Friday, 4 January 2008

Glastonbury Tor

The landscape surrounding Glastonury is a treasure trove where sacred sites abound. The most obvious is Glastonbury Tor which can be seen for many miles around, rising up out of the flat surrounding meadows. The green hill of the Tor, topped enigmatically with its tower has become a symbol of Glastonbury, dominating the surrounding landscape and town.
There are many myths and legends associated with the Tor – it is the home of Gwyn ap Nudd, the Lord of the Underworld and King of the Fairies, and a place where the fairy folk live.
In early-medieval times there was a small monks' retreat on top of the Tor, founded probably in the time of St Patrick in the mid-400s. This was followed in the early 1100s by a chapel, St Michael de Torre. This was destroyed in a powerful earthquake in 1275 and rebuilt in the early 1300s. The tower is all that remains today.
Many power lines in the earth that for centuries were known to folklore, have now been traced using dowsing methods.These are geomagnetic lines in the earth and can be likened to acupuncture meridians in the body. Ancient people found that using them made all forms of travel, messages and communications easier. Christian churches later replaced the older sacred sites that were built along these lines. The Michael line is called that because most of the churches on it are dedicated to St.Michael, who was the Christian version of the protective male deity originally associated with this line. In the same way, St.Mary churches delineate the Mary line and replaced older shrines to a nurturing and gentle earth mother. The male and female nature of the two lines was thus preserved and continued by the Christian interpretation.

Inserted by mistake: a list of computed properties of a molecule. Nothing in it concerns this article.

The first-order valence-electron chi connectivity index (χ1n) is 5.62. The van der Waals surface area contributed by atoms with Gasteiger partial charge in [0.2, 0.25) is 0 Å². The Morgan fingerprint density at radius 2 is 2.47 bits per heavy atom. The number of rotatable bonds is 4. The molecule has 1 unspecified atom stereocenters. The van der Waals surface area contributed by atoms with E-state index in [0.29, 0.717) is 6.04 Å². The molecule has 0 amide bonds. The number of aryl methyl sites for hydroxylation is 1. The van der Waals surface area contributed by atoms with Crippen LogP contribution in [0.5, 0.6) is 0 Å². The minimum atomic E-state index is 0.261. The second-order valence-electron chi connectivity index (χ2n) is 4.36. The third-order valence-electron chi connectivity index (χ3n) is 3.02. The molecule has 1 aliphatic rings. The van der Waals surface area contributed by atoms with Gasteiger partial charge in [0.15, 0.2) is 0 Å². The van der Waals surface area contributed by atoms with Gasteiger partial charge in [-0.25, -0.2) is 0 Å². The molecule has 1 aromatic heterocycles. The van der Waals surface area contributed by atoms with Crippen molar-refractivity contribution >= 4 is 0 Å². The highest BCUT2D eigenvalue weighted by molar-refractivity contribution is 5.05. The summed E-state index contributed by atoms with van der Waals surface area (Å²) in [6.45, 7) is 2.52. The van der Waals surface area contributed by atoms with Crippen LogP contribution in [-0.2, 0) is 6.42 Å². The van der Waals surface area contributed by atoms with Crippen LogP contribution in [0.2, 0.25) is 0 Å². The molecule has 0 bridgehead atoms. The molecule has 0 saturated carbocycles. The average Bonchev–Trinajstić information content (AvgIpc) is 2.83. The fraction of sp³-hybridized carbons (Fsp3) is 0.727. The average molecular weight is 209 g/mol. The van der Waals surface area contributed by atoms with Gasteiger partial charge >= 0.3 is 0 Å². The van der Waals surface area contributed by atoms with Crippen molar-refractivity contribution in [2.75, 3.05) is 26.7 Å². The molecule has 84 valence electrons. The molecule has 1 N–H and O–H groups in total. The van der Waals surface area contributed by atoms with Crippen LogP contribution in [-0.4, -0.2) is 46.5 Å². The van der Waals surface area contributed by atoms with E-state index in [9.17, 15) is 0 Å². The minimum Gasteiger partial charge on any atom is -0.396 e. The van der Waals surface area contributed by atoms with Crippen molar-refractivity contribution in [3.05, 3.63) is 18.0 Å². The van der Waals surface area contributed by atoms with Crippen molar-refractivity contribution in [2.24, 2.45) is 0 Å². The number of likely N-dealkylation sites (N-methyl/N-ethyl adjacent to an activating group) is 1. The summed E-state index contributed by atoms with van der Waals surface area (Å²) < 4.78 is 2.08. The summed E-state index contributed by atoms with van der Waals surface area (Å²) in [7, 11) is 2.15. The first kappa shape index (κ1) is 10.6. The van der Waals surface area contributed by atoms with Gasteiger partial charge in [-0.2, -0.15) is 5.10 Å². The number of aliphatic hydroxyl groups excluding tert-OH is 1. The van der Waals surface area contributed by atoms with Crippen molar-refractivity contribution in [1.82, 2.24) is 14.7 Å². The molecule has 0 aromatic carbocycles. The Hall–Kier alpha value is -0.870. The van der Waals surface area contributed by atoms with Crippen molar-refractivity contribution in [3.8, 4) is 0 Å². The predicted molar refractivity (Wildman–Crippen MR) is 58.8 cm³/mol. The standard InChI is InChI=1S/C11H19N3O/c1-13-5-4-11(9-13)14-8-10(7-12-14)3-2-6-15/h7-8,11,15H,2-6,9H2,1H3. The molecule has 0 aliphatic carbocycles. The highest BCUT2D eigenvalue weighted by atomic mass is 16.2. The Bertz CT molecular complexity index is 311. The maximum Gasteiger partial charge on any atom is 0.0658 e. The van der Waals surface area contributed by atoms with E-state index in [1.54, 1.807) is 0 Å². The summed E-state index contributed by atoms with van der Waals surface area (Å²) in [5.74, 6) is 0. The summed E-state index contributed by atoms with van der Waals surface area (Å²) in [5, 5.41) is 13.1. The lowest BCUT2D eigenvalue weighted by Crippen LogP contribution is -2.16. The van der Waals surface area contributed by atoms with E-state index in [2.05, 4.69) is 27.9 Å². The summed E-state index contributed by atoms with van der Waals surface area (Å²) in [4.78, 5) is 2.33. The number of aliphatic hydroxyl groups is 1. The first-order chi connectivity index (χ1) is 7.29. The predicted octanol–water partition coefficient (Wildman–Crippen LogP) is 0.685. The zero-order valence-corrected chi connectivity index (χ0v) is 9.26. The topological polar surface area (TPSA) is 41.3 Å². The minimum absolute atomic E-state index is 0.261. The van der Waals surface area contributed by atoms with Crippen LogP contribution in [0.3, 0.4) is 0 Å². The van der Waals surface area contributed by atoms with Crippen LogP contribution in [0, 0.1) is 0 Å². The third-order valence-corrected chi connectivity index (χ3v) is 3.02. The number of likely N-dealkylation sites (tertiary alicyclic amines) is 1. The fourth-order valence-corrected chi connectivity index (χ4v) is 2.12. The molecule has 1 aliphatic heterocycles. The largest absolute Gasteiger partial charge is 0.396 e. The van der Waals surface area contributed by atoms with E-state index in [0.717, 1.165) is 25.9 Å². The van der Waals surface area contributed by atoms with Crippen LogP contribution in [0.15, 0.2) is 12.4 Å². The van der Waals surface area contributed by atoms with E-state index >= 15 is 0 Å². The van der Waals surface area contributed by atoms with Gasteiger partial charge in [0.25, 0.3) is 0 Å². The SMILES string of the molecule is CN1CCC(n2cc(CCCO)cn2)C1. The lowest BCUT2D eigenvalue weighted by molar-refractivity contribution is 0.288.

The Michael and Mary lines in particular are especially powerful. They connect major sacred sites throughout the South West and beyond. But it’s only on the Tor that their energies combine. In a harmonious dance of earth patterns, the lines move ever closer as they approach the summit. At the top, they merge and unite. Perhaps this is what makes it easy for so many other kinds of opposites to harmoniously come together on the Tor.
When they flow down from the Tor again, the lines then pass through the other major Glastonbury sites – Chalice Well, the Abbey and nearby Wearyall Hill. Their energy may be an important source of the strong mystical element that’s been associated with these places for many hundreds of years.